• In 2012, Colorado introduced a pretrial risk assessment instrument into their existing county pretrial services programs for those arrested and booked into jails. In counties that conducted analyses, participation in the pretrial services programs (utilizing pretrial risk assessment) by African-Americans increased the dismissal rate to 34% (compared to 21% for African-Americans with no pretrial services). African-Americans who received pretrial services were more than 1.6 times as likely to have their cases dismissed compared to African-Americans not receiving those services.[8]
  • After the introduction of the validated pretrial risk assessment instrument in Multnomah County, Oregon, the new-offense rate for African-American youths dropped from 23 to 13 percent; the African-American release rate at initial screening rose from 44 to 51 percent; and the release rate at preliminary hearings rose from 24 to 33 percent.[9] Before the employment of the pretrial risk assessment instrument, African-American youth were more likely to be detained, and less likely to be diverted than white youths.
 
The process of validating pretrial risk assessments requires analyzing data and outcomes to ensure that the instrument accurately predicts failure-to-appear rates and new arrests while on pretrial status, with no predictive bias due to race or gender. The pretrial release data studied after implementation of the Laura and John Arnold Foundation's Public Safety Assessment-Court tool used statewide in Kentucky shows that once an arrestee has been classified into one of five categories (low, low-moderate, moderate, moderate-high, and high), the person classified performs at virtually the same percentage, regardless of race, in the areas of making court dates and not committing new criminal activity.  The Arnold Foundation reports that “black and white defendants at each risk level fail at virtually indistinguishable rates, which demonstrates that the [pretrial risk assessment tool] is assessing risk equally well for both whites and blacks, and is not discriminating on the basis of race.”[10] Likewise, the Virginia Pretrial Risk Assessment Instrument-Revised has also been confirmed as race and gender neutral.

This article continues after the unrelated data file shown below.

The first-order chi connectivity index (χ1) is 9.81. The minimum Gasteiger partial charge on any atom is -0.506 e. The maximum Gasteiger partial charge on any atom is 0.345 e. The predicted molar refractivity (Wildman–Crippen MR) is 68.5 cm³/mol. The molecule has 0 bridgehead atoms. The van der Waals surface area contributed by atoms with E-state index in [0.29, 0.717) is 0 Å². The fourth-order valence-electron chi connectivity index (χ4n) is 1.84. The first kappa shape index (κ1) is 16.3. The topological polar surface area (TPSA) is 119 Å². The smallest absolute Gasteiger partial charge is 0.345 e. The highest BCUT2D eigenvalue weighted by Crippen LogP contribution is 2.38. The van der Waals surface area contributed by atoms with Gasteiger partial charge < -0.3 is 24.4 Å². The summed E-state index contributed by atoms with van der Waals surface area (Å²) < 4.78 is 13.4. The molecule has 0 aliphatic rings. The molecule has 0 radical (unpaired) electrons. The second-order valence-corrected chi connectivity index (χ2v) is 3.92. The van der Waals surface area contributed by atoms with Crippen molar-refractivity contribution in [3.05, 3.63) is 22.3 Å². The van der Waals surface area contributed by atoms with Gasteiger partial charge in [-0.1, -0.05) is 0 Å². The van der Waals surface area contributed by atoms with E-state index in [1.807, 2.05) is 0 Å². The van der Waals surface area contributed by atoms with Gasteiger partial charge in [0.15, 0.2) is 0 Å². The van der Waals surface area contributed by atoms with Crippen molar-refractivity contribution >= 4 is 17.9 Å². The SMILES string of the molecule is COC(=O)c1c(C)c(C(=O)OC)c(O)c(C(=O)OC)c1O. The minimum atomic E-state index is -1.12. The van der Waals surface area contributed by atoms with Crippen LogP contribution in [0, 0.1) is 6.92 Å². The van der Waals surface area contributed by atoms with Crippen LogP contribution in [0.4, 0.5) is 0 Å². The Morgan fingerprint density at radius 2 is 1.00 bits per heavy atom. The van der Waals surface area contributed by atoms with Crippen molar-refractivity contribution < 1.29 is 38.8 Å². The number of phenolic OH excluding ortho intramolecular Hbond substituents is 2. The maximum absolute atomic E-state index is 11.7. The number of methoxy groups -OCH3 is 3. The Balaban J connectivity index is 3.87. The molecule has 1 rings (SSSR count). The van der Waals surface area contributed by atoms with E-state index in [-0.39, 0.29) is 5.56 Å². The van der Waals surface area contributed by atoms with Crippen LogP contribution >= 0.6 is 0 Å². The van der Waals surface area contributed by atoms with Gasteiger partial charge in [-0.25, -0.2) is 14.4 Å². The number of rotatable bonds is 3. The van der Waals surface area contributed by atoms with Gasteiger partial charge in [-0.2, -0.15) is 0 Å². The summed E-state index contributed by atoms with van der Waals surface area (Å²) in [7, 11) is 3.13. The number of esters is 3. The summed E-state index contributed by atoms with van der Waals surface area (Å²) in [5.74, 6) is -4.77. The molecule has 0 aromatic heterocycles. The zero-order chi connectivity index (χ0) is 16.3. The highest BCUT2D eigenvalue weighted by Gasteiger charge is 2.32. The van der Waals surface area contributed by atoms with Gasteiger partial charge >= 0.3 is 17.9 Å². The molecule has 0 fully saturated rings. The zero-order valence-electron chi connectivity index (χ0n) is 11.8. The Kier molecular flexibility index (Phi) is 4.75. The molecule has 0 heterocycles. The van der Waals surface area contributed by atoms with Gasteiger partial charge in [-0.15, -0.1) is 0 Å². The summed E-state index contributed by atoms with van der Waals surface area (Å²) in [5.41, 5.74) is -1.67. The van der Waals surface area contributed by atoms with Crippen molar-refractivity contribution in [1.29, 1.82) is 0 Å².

Therefore, the American Council of Chief Defenders, Gideon's Promise, the National Association for Public Defense, the National Association of Criminal Defense Lawyers, and the National Legal Aid and Defenders Association strongly endorse and call for the use of validated pretrial risk assessment in all jurisdictions, as a necessary component of a fair pretrial release system that reduces unnecessary detention and eliminates racial bias, along with the following checks and balances:
 
  • Data used in the development of pretrial risk assessments must be reviewed for accuracy and reliability;
  • Data collection must include a transparent and periodic examination of release rates, release conditions, technical violations or revocations and performance outcomes by race to monitor for disparate impact within the system;
  • Data collection should avoid interview-dependent factors (such as employment, drug use, residence, family situation, mental health) and consist solely of non-interview dependent factors (such as prior convictions, prior failures to appear) as intensive studies have shown that when sufficient objective, non-interview factors were present, none of the interview-based factors improve the predictive analytics of the pretrial risk assessment, but significantly increase the time it takes to complete the pretrial risk assessment;[11]